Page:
- You have already introduced over 3,500 units in 12 projects in these two areas, and have another eight projects in the pipeline. Could you provide more detail on these projects?
The majority of the upcoming schemes will be located within Umm Hurair, where several developments have already been released. We have three projects under construction in the area. We are working on more buildings, which will be coming up in Al Mina (Dry Docks).
- Would you be looking at regenerating other areas? For example, you have Samari Residences in the Ras Al Khor industrial area.
There is a project planned in Ras Al Khor, which will be a higher-quality offering compared with Samari Residences. Wasl's mandate is to rejuvenate the older areas of Dubai such as Naif, Karama, Muhaisnah, etc.
- What did you create more freehold projects, after Hyatt Regency Creek Heights?
We are seeking to diversify our portfolio in line with the range of plots we hold in strategic locations across Dubai. To this end we decided to apply our expertise in project development and management to the freehold sector. Wasl has already mastered the leasehold sector and we aim to also stand out in the freehold sector. We have a specific philosophy and business model when it comes to freehold, which is to sell properties to cover our costs and hold the remaining units to be leased out.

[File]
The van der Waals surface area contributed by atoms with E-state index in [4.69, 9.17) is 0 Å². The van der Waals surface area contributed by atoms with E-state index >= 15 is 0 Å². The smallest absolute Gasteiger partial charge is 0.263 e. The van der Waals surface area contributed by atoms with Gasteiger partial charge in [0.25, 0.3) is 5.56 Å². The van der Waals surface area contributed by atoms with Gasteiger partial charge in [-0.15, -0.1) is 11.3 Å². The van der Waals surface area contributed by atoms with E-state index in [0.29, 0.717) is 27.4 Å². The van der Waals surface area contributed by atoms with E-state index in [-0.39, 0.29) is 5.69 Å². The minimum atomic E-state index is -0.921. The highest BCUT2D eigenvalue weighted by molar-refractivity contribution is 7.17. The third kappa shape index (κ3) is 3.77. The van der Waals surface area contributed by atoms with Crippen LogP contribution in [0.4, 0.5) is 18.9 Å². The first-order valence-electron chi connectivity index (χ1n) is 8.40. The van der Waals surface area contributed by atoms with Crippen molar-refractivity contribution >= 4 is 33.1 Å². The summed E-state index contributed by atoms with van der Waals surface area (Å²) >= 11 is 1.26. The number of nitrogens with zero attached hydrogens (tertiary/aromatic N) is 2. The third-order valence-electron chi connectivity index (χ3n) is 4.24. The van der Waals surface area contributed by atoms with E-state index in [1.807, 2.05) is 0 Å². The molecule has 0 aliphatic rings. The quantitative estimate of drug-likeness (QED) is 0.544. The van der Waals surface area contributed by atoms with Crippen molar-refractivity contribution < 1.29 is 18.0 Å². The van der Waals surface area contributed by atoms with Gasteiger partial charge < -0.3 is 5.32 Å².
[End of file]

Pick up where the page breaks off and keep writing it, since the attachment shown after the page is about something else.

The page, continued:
A key motivation behind this is that the company has great confidence in what it offers and believes in its projects. We entered the freehold market with a complete project, Hyatt Regency Creek Heights Residences, which comprises two towers, the first containing fully furnished freehold luxury apartments and the second housing an ultra-modern five-star hotel.
The 43-floor residential tower has 443 units furnished by the leading name in hospitality, Hyatt. The apartments are appointed as per Hyatt's five-star standards, with premium amenities including a pool and gym. The Hyatt Regency Dubai Creek Heights Hotel includes four restaurants, a spa, gym, pool and Business Centre.